|This is the second volume in the University Lecture Series, designed to make more widely available some of the outstanding lectures presented in various institutions around the country. Each year at Lehigh University, a distinguished mathematical scientist presents the Pitcher Lectures in the Mathematical Sciences. This volume contains the Pitcher lectures presented by Fritz John in April 1989.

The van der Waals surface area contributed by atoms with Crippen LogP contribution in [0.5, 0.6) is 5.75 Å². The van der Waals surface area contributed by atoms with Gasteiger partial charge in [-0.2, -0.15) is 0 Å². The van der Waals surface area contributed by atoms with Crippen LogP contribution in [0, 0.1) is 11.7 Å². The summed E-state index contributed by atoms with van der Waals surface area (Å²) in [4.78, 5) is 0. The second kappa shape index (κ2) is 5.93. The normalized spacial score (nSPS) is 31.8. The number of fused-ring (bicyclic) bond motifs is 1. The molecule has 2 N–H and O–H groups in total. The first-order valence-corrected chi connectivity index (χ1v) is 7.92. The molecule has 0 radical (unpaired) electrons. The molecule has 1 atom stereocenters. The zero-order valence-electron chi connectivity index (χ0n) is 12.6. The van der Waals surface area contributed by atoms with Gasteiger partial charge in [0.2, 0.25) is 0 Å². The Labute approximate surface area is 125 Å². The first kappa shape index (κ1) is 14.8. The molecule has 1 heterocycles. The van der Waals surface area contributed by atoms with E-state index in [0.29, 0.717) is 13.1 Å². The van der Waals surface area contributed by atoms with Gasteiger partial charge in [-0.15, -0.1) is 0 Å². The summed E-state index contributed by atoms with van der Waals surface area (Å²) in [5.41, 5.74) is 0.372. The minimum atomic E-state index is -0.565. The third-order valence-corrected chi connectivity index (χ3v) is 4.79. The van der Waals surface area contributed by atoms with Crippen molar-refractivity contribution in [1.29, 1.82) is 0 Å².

The lectures deal with existence in the large of solutions of initial value problems for nonlinear hyperbolic partial differential equations. As is typical with nonlinear problems, there are many results and few general conclusions in this extensive subject, so the author restricts himself to a small portion of the field, in which it is possible to discern some general patterns. Presenting an exposition of recent research in this area, the author examines the way in which solutions can, even with small and very smooth initial data, "blow up" after a finite time. For various types of quasi-linear equations, this time depends strongly on the number of dimensions and the "size" of the data. Of particular interest is the formation of singularities for nonlinear wave equations in three space dimensions.